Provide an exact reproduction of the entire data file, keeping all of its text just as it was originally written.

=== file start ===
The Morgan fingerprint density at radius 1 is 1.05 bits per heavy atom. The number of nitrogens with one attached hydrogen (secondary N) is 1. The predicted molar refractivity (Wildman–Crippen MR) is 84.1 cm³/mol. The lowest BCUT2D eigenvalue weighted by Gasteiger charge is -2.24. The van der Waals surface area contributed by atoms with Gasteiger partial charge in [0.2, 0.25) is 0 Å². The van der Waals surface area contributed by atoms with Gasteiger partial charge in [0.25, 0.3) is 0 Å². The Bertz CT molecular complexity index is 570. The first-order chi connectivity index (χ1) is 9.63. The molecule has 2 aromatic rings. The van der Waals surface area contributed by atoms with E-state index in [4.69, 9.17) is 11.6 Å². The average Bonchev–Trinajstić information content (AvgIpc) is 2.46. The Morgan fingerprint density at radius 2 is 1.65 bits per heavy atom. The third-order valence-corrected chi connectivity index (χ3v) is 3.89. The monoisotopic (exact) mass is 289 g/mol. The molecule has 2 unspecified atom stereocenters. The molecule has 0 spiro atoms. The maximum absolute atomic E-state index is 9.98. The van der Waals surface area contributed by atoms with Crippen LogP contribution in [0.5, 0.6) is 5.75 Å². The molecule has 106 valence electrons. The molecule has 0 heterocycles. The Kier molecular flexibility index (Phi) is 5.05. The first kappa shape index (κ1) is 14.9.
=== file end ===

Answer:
The Morgan fingerprint density at radius 1 is 1.05 bits per heavy atom. The number of nitrogens with one attached hydrogen (secondary N) is 1. The predicted molar refractivity (Wildman–Crippen MR) is 84.1 cm³/mol. The lowest BCUT2D eigenvalue weighted by Gasteiger charge is -2.24. The van der Waals surface area contributed by atoms with Gasteiger partial charge in [0.2, 0.25) is 0 Å². The van der Waals surface area contributed by atoms with Gasteiger partial charge in [0.25, 0.3) is 0 Å². The Bertz CT molecular complexity index is 570. The first-order chi connectivity index (χ1) is 9.63. The molecule has 2 aromatic rings. The van der Waals surface area contributed by atoms with E-state index in [4.69, 9.17) is 11.6 Å². The average Bonchev–Trinajstić information content (AvgIpc) is 2.46. The Morgan fingerprint density at radius 2 is 1.65 bits per heavy atom. The third-order valence-corrected chi connectivity index (χ3v) is 3.89. The monoisotopic (exact) mass is 289 g/mol. The molecule has 2 unspecified atom stereocenters. The molecule has 0 spiro atoms. The maximum absolute atomic E-state index is 9.98. The van der Waals surface area contributed by atoms with Crippen LogP contribution in [0.5, 0.6) is 5.75 Å². The molecule has 106 valence electrons. The molecule has 0 heterocycles. The Kier molecular flexibility index (Phi) is 5.05. The first kappa shape index (κ1) is 14.9.